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Manufacturing: 'Energizer Bunny' of U.S. economy

By Mary Ellen Biery


Officials in North and South Carolina recently announced nearly 1,400 jobs tied to ramped-up manufacturing in those states – the latest evidence that manufacturing so far is doing the heavy lifting of the U.S. economic recovery.
 
Freightliner Trucks, a division of Daimler AG (ETR: DAI), said it would hire back some of the workers it laid off in 2009 as it adds another shift at its Cleveland, N.C. plant producing long-haul trucks.   Freightliner is planning to add approximately 1,072 workers and 29 engineers along with some support personnel. The increase is coming in response to demand for the Freightliner Cascadia, a Class 8 (on-highway) truck.  And BMW AG’s (ETR: BMW) plant in Greer, S.C., said it was boosting production of the automaker’s X-class vehicles.
 
Reports last week on manufacturers’ outlook on business and on business inventories also hinted at continued growth by the sector in 2012. The Manufacturers Alliance for Productivity and Innovation (NASDAQ:MAPI), said its December index points to continued expansion, though at a more moderate pace.      
        
“Despite the challenges posed by slower economic growth and continued problems in the construction and financial sectors, the manufacturing sector is the ‘Energizer Bunny’ of the U.S. economy,” said Donald A. Norman, Ph.D., MAPI Economist and survey coordinator, in a news release. “Barring a meltdown in the Eurozone, the U.S. manufacturing sector should continue growing at a moderate pace heading into 2012.”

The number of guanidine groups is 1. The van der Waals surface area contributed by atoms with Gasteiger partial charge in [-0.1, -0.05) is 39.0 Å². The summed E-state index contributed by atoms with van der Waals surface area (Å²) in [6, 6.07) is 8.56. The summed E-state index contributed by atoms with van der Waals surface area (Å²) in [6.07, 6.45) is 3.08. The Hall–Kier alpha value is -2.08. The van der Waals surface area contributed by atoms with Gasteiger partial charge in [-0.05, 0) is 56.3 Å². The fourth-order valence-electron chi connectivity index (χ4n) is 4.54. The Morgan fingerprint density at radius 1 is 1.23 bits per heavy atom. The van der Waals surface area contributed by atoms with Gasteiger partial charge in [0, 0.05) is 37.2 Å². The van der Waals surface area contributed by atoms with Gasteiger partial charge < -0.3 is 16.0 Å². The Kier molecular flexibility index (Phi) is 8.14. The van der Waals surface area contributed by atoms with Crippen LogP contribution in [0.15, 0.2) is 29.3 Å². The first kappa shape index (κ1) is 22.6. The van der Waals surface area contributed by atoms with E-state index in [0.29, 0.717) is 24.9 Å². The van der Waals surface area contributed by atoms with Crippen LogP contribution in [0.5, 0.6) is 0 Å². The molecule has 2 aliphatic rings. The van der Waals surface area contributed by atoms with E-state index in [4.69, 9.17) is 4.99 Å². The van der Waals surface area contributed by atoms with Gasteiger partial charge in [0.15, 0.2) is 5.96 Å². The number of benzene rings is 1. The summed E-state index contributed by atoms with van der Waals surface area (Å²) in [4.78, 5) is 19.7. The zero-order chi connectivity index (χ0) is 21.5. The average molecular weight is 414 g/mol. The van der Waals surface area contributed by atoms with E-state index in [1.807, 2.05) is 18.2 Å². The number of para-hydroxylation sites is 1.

According to MAPI survey respondents, 97 percent believe the economic turmoil in the Eurozone will force the region into a recession this year.
 
MAPI’s December survey also showed the interest rate expectation index at 68 – up from 48 in September. This indicates more manufactures may be expecting an increase in long-term interest rates by the end of the first quarter of 2012.
 
Inventories at merchant wholesalers rose a seasonally adjusted 0.1 percent from October to November, below the 0.6 percent increase in the distributors’ sales, the Commerce Department reported Thursday. Retail inventory increases also trailed sales growth in November. That led some economists to predict U.S. GDP in the first part of 2012 will be aided by manufacturing aimed at rebuilding inventories.
 
In 2011, privately owned manufacturers generated a 14.15 percent increase in sales, according to an analysis of financial statements by Sageworks. It was the second year of double-digit sales growth for the sector, which outpaced most other major sectors and the U.S. economy overall.
 
“Obviously, that’s very strong topline growth,” said Brandt Leahy, managing director of new market initiatives at Sageworks, a financial information company. “Fourteen percent year-over-year growth essentially in a flat economy speaks to the strength of the manufacturing economy.”
 
Patrick Pruett, executive director of the Manufacturing Services Association, said the auto industry’s upswing seems to be playing an important part in manufacturing’s improvement. “That’s one industry of the manufacturing sector that really seems to be on the mend,” he said. The Manufacturing Services Association’s members are certified public accountants and accounting firms dedicated to working with manufacturers.
 
The trucking industry also seems to be both a sign of and a driver of manufacturing strength; sales at privately owned general and specialized freight companies have increased more than 14 percent over the last 12 months, Sageworks data shows.
 
Manufacturing generates about 12 percent of national GDP, a higher percentage than many other sectors including retail, wholesale trade, health care or financial services, according to data from the U.S. Department of Commerce.


 


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